What is a Wrist Piercing?

Yes, people actually get their wrists pierced and although it’s not commonly seen, it’s becoming an increasingly popular type of piercing nowadays.

The wrist piercing is a type of surface piercing that was first made popular by Jon Cobb (a well-known body piercer) in the Piercing Fans International Quarterly magazine. It’s not the oldest of piercings, but it’s been around for a while. If you’re looking to get a piercing that’s unique and unusual but not too extreme, this is an excellent choice.

Here’s what you need to know before you get a wrist piercing.

What is a Wrist Piercing?

A wrist piercing is a surface piercing, resting just under the skin on either the inner or outer wrist. It’s in a clearly visible area, so there’s no hiding the fact that you’ve got a piercing there. Because there’s more flesh to pierce in this area, it’s easier to pierce and gives a lot of versatility in terms of positioning. Having a piercing on your wrist is similar to wearing a watch or a bracelet.

Wrist piercing location

Wrist piercings can be done pretty much anywhere on the wrist. You can have it done on either side of the wrist, under the wrist (with palm facing upward) or on the top (with palm facing downward).

The dermal piercing (also called the micro dermal wrist piercing) is a highly popular variation of the wrist piercing. It’s done by making a single perforation on the wrist using a micro dermal anchor. One end of the jewelry can be seen on the surface of the skin while the other end is invisible as it’s under the skin, held in place by the anchor. This piercing looks stunning but it can also cause tissue damage.

What’s the Best Jewelry for a Wrist Piercing?

People often consider wrist piercings to be unconventional compared to other types of body piercings because they’re on the surface. The frequent movement of the wrist and its skin type make these piercings more prone to complications like migration, rejection, and slow healing. Choosing the right jewelry is important as it can help to reduce these risks.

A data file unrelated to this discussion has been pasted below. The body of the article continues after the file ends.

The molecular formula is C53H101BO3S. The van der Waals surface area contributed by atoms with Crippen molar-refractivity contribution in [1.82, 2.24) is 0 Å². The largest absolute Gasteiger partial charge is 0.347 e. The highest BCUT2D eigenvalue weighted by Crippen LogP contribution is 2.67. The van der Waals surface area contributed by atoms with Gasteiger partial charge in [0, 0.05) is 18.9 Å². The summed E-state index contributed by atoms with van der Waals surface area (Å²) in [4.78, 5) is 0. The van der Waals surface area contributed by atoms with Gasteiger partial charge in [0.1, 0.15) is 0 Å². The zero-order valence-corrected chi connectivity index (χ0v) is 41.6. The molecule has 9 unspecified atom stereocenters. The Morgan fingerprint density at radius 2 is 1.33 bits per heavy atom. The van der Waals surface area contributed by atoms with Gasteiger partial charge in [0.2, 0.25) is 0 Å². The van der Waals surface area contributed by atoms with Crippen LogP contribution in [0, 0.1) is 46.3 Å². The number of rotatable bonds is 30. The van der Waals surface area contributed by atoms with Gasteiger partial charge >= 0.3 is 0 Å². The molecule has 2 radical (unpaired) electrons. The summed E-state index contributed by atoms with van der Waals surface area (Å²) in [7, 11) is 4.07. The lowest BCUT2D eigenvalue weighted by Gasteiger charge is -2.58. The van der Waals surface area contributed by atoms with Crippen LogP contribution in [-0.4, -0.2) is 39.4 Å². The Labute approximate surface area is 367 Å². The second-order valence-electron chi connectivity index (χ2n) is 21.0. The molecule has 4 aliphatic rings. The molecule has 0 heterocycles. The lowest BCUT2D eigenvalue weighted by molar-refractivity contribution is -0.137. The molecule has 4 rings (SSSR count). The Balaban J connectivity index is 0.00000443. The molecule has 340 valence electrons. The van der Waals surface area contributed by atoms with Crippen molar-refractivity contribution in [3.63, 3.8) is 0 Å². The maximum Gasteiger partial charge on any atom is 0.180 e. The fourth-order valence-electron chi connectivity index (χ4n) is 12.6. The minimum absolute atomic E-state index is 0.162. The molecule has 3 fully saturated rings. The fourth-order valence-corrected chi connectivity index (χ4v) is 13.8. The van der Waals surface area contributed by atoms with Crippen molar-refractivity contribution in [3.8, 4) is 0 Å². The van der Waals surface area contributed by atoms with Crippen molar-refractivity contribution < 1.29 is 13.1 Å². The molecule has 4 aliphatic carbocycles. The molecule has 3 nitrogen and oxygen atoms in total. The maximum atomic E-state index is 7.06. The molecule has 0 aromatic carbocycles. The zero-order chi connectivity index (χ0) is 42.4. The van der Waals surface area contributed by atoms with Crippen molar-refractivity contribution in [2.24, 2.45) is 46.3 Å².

Straight barbell
Straight barbell. Check price here.
Curved barbell
Curved barbell. See it here.

Surface Bars

steel surface bars
Surface bar. See it here.

These are the most recommended type of jewelry for wrist piercings. Surface bars are shaped like a staple, with two ends that are perpendicular to the bar. The bar itself sits under the skin, while the two ends emerge from the piercing entry and exit points. The design of the surface bar helps minimize movement, reducing the risk of irritation and rejection.

Tygon or PTFE (Polytetrafluoroethylene) Bars

ptfe clear bar body jewelry
PTFE clear bar. See it here.

These are flexible, bio-compatible plastic bars that can be custom-cut to fit the wrist. Their flexibility can help adapt to the wrist’s movement, potentially reducing the risk of migration or rejection. They can also be fitted with various ends, much like surface bars.

Other Options: Captive Bead Rings, Straight and Curved Barbells

captive bead ball closure rings
Captive bead rings. See it here.

If you’re not happy with these options, there are some others that are less recommended, but sometimes used. Let’s take a look:

While curved barbells can be used for wrist piercings, they’re not as suitable as surface bars. The curvature of the barbell doesn’t align well with the flat nature of the wrist, increasing the potential for migration and rejection.

Like curved barbells, straight barbells aren’t ideal for wrist piercings because of their shape. They don’t conform to the wrist’s natural shape and can lead to more complications.

Captive bead rings are rarely used for fresh wrist piercings due to their circular shape, which doesn’t fit the anatomy of the wrist well. This mismatch can lead to pressure on the piercing, increasing the chances of complications.

What Metals are Best for Wrist Piercing Jewelry?

titanium straight barbell
Implant grade titanium straight barbell. See it here.

When choosing metal for wrist piercing jewelry, always pick safe, biocompatible, and comfortable options. The best choices are implant-grade metals designed specifically for medical use and body piercings.

Among these, implant-grade titanium (ASTM F136) is a top pick. It’s lightweight, doesn’t corrode, and is great for people allergic to metals since it doesn’t have nickel. Another good choice is implant-grade stainless steel (ASTM F138), but make sure it’s the right kind for piercings.

Not all stainless steel is the same. You can also consider niobium for its hypoallergenic features, though it’s less common. Avoid metals with unknown mixes or ones known to cause allergies, like nickel. And always ask advice from a trusted piercing professional for the best recommendation.

Wrist Piercing Pain – Can I Handle It?

stainless steel curved barbell
Stainless steel curved barbell. See it here.

The good news is this is one of the least painful piercings out there. The procedure is simple, involving just one needle, and will be over before you even realize it.

You are bound to feel some discomfort since a needle will be going through your skin, but it should be no more than a little sting. However, pain is entirely subjective, and everyone’s pain threshold is different.

While some people may feel a great deal of pain, others may not feel anything at all so it’s difficult to say exactly how painful or otherwise this piercing would be.